Real Absence

The thing that took the most getting used to, when I moved into my grandparents' house a couple years ago, was how very palpable was the absence of my late grandmother.


I had been here a couple of days after her funeral nine years before; I had sat with my relatives around the kitchen table while we hashed out what would go on her grave marker. I had visited several times in the intervening years, including one trip the express purpose of which was to clean out her sewing room (now my bedroom).

But somehow she didn't seem so irrevocably, completely gone in all of those times I had spent in her house. Perhaps the memory of how active and outgoing she was played a part -- it always seemed like she might just be out visiting friends. Perhaps the presence of my own mother was a buffer. Of course I never forgot that she had died, but that knowledge didn't confront me in a powerful emotional way just by being in her home. I was more likely to get choked up singing "For All The Saints" in a church on the other side of the country than sitting in my grandmother's house.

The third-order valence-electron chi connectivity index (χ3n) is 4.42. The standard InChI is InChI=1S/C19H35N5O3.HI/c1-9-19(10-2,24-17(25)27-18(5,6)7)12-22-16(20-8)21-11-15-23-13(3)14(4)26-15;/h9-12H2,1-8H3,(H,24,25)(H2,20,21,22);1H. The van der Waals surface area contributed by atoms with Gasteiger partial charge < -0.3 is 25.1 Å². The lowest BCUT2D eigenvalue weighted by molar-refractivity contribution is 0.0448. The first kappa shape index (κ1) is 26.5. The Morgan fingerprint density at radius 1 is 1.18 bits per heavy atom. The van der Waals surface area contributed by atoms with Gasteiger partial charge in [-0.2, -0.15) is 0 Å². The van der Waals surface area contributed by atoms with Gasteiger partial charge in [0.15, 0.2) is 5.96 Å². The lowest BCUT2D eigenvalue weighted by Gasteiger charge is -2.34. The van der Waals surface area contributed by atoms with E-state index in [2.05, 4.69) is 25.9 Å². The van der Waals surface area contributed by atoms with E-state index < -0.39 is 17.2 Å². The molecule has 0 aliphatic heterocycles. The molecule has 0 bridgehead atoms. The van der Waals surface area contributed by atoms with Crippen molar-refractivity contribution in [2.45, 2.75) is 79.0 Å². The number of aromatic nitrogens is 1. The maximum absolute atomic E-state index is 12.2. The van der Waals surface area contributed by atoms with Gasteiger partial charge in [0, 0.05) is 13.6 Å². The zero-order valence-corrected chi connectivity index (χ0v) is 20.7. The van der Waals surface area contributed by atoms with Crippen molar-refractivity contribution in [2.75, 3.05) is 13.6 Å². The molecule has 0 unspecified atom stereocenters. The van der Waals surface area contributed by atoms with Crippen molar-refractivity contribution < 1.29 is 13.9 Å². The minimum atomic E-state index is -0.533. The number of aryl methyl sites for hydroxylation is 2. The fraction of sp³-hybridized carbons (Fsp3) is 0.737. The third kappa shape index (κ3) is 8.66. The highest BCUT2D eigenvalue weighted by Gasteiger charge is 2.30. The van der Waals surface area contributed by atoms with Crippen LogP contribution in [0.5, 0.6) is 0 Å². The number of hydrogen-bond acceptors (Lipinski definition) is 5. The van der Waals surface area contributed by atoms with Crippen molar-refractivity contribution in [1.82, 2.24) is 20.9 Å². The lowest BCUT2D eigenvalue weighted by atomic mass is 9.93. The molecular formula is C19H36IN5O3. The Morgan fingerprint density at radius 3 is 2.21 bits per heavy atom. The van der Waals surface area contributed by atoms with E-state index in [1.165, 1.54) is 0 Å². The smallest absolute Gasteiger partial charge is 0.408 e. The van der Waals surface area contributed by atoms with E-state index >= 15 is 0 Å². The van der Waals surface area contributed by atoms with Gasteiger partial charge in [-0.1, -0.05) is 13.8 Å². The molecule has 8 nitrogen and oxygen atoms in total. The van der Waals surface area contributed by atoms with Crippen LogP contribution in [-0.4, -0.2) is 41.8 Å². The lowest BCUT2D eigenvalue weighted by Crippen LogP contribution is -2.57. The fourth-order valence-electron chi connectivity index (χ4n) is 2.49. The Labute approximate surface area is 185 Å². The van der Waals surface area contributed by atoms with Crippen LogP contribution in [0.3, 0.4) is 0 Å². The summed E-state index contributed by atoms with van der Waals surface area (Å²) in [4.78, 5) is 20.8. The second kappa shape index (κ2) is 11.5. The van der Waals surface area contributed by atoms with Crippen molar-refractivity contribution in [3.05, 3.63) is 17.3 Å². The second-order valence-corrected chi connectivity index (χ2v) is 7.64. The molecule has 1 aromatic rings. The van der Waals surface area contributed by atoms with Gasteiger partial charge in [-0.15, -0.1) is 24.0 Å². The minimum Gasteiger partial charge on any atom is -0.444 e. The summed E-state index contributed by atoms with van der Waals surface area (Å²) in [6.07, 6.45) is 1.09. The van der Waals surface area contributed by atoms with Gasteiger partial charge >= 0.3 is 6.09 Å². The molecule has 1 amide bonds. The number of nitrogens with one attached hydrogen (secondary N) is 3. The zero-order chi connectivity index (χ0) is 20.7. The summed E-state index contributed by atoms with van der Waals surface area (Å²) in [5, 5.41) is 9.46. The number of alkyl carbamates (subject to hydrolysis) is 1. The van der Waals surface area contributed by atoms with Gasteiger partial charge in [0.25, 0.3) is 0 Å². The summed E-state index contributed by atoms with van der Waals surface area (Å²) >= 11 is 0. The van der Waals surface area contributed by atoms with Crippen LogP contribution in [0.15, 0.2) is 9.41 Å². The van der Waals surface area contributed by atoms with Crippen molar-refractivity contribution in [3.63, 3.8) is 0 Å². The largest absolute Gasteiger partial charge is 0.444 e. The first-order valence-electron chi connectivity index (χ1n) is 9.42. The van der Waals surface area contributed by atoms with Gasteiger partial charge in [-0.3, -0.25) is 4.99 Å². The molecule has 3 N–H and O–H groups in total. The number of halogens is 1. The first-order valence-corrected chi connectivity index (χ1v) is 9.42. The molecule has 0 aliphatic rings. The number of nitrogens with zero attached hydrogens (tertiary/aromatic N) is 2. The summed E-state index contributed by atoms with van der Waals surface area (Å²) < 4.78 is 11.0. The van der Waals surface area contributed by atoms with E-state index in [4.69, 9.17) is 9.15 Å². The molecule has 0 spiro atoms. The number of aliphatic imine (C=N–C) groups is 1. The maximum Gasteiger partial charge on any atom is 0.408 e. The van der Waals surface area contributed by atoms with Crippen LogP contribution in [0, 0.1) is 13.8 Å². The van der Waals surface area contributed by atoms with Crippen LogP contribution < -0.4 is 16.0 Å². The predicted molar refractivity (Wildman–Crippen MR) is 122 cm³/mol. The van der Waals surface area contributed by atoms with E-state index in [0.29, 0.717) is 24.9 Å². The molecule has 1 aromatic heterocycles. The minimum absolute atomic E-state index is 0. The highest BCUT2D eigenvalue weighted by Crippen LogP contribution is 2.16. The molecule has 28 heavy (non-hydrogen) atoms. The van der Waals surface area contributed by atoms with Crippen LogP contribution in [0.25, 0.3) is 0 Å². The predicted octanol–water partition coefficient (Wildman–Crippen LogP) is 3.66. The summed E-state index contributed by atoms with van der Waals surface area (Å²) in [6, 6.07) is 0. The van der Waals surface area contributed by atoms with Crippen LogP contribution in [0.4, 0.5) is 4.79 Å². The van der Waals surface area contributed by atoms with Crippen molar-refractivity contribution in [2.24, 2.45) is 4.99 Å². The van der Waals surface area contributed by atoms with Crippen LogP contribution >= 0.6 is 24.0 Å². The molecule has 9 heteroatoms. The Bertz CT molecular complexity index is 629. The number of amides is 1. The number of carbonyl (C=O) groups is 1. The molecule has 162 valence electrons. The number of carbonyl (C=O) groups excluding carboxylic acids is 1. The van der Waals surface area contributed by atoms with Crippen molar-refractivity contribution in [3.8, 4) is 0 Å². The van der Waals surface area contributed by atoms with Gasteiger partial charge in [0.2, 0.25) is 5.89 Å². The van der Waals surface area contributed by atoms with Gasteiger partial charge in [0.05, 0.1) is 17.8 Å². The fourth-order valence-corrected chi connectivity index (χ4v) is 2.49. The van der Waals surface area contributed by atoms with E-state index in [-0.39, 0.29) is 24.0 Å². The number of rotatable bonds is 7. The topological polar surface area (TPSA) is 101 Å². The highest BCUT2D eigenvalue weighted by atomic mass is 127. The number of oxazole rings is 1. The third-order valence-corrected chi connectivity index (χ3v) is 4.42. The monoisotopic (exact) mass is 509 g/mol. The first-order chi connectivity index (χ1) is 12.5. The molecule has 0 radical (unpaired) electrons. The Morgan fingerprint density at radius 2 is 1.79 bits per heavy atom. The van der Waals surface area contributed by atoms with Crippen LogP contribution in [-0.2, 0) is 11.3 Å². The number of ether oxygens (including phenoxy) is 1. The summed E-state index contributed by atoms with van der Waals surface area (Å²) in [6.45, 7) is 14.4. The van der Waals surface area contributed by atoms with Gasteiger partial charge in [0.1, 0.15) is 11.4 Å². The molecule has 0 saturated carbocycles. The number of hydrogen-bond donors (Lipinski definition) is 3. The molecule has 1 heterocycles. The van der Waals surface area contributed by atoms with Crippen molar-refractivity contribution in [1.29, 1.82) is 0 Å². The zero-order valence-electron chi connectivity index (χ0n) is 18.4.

But then I moved in, and as I got used to life with my grandfather, I discovered: he still misses her, every single day.

Of course. I loved her, but I didn't live with her every day, so her sudden absence from my life was a different thing entirely than it was for the man who had loved and shared his life with her for half a century.

Yesterday was my grandparents' 63rd anniversary. This morning GrandDad heard a radio interview in which the subject spoke of the death of his wife as the worst thing that had ever happened to him. GrandDad is not an especially expressive person, but in our mealtime grace he confessed to God that he had had a "horrible day" with those reminders of his loss. He then thanked God for the years he had shared with his beloved, and expressed his faith that God knows what he's doing, even when it doesn't make sense to us.

I wish I knew the words to make it better, but I suspect they don't exist. There is grace, though, I trust, in being a witness to the deep love that lies beneath such heartache.

1 comments:

Mary Beth said...

Blessings on your presence there.

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